Montgomery County, Md., on the District of Columbia's northern border, is a dormitory for the nation's government, where federal workers' sleep is disturbed only by dreams of new ways to improve us. The county's population of almost 1 million includes many political staffers and consultants, lawyers, lobbyists and others whose common profession is to cause political power to flow to Washington. Montgomery County also is -- this could be just a coincidence -- a laboratory of liberalism.
Cross Western Avenue on Wisconsin Avenue, leaving Washington and entering Montgomery County, and you immediately pass Ralph Lauren, Cartier, Bulgari, Christian Dior, Gucci, Jimmy Choo, Tiffany and Saks Fifth Avenue. For those who toil in the ambit of the federal government, virtue may be its own reward, but Louis Vuitton luggage is not to be sneezed at.
Washington and its environs are doing well by doing good for -- or at any rate to -- the rest of America. Four of America's five wealthiest counties, and nine of the richest 15, are in the D.C. area. Joel Kotkin, the demographer, notes that median household income in the nine is more than $100,000, twice the national average. Washington, Kotkin notes, is not a center of real commerce, "where people make things or risk their livelihoods on ideas," but it thrives on rent-seeking transactions between economic factions and "the collusional capitalist state." This area is notable not only for its opulence but also -- this could be just a coincidence -- for industrious regulating to bring everyone into compliance with the right rules.
Which brings us to the reign of virtue at Bethesda Elementary School. There, campaign-finance reform reached an apogee in recent student elections to pick officers for the next school year. The Washington Post reported this with overflowing approval under the headline "These elections stayed classy":
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"Candidates at the affluent, 500-student school, where many parents have political connections of one sort or another, can't give out buttons. They can't wear T-shirts bearing their names. They can't talk about their competition. And they can't make promises. Not even about school lunches."
A 9-year-old candidate for vice president told the Post, "We can't say certain things because the kids would get too excited." Of course, politics should be purged of excitement. But lest you get the wrong idea -- the idea that liberalism would, if it could, so firmly restrict political speech that elective offices might as well be allocated by lotteries -- the school authorities do permit candidates to post signs. Just six per candidate, however, and only as long as the signs say nothing about promises or rivals -- or perhaps anything else.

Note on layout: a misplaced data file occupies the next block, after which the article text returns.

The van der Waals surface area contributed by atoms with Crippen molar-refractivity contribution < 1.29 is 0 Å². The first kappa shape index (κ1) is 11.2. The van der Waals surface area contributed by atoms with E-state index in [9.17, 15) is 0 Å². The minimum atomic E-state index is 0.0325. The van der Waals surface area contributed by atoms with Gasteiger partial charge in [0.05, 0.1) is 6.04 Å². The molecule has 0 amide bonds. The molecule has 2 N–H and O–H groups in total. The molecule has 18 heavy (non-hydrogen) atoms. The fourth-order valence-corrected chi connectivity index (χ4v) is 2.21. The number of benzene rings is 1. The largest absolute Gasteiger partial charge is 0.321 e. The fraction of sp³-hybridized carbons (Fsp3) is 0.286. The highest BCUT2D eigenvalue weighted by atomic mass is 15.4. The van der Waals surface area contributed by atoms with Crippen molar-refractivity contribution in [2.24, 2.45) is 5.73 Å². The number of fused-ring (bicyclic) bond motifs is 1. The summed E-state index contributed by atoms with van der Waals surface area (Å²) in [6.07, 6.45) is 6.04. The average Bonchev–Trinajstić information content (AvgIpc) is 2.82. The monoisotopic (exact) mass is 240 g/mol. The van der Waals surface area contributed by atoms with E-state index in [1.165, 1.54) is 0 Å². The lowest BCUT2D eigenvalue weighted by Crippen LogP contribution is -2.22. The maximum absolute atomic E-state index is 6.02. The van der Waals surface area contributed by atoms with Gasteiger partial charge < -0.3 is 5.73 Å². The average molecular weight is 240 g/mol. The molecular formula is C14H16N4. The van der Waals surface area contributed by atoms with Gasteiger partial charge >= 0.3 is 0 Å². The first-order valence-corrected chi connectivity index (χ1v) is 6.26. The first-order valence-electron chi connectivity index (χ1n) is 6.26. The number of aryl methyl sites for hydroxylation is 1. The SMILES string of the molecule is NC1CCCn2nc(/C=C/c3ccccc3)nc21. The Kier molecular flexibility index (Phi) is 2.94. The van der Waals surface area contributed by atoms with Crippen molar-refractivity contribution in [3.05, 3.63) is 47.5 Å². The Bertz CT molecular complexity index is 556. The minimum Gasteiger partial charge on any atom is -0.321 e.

The Post says the "constraints" were first imposed "in the 2008 election cycle to keep campaign expenditures from spiraling out of control." Something uncontrolled? Can't have that. Otherwise corruption or the appearance thereof -- the rationale for adult speech "constraints" emanating from Washington -- might become the serpent in the garden that is Bethesda Elementary. The next thing you know the wee candidates would be competing for votes the way George Washington did. He offered whiskey. At Bethesda Elementary, the prophylactic rules keep size 4 sneakers off the slippery slope to perdition, understood as candidates dispensing Tootsie Rolls.
But even in Montgomery Country, where liberal high-mindedness is the established religion, it is not easy engineering a pristine politics of absolutely equal capacities and perfect manners. The Post reports that during his speech a 9-year-old candidate for treasurer used a prop -- two bricks made of shredded $100 bills -- that his mother, a former Treasury official, got from the Federal Reserve. It hardly seems fair to allow such parental interventions -- mom as super PAC -- to interfere with the creation of a level playing field.
And it gets worse. A 9-year-old candidate for secretary has a mother who is a congressional staffer but says she got more help with her speech from her father, a pollster. A 10-year-old running for president on an anti-bullying platform included in the first draft of her speech the confession "sometimes, I can be mean" but "my mother said, 'Take that out immediately."' Surely Bethesda Elementary should do something about unequal political advantages resulting from unregulated political talk between child candidates and their parents.
Bethesda Elementary is, however, diligently preparing its pupils for the world Montgomery County hopes is coming. It will be a world in which politics, cleansed of promises and criticism and too much talk, will be perfectly equal and ever so nice.